Interactive Communication

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The PSLC Interactive Communication cluster


The studies in the Interactive Communication deal primarily with learning environments where there are two agents, one of which is the student. The other agent is typically a second student, a human tutor or a tutoring system. Both agents are capable of doing the instructional activity, albeit with varying degrees of success. They communicate, either in a natural language or a formal language, such as mathematical expression or menus. The main variables are:

  • What part of the work is done by which agent? On one extreme, the student does all the work while the other agent watches. On the other extreme, the student watches while the other agent does all the work. In the middle, the two agents collaborate somehow.
  • Who makes the choice about which work is done by which agent? The student, the other agent or a fixed policy of some kind?

Our hypothesis is that learning by doing is the best, except that as the student takes on more work or more challenging work, the error frequency or the time to recover from errors may begin to interfere with learning. Communication also can interfere when learning, in that it takes time and cognitive resources, and that it is never perfect. Thus, learning can be optimized by somehow balancing the work done by the student, the work done by the agent and the work done by both in communicating.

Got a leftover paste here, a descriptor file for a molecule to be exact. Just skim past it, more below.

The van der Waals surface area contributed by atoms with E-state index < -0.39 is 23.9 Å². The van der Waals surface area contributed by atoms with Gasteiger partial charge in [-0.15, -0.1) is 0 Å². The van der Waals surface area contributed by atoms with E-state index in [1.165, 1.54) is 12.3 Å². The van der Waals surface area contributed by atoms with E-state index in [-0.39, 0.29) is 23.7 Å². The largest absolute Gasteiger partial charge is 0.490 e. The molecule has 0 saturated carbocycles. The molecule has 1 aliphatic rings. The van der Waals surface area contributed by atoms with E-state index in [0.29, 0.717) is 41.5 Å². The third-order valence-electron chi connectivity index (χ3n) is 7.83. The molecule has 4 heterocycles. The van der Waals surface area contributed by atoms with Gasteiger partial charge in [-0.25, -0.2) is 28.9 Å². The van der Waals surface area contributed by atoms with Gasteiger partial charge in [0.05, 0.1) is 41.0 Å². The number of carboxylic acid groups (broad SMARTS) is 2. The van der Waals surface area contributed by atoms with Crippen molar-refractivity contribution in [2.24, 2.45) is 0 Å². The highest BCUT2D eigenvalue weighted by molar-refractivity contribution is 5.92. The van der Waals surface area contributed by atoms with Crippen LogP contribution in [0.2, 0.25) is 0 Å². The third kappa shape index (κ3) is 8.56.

Background and Significance

Educational dialogue has mostly been studied in classrooms (e.g., Lave & Wenger, 1991; Leinhardt, 1990) and workplaces (e.g., Hutchins, 1995; Nunes, Schliemann & Carraher, 1993). In order to investigate more tractable albeit still complex situations, most of our research focuses on dyadic dialogues, namely dialogues between: (a) a human tutor and a human student, (b) two human students, or (c) A computer tutor and a human student.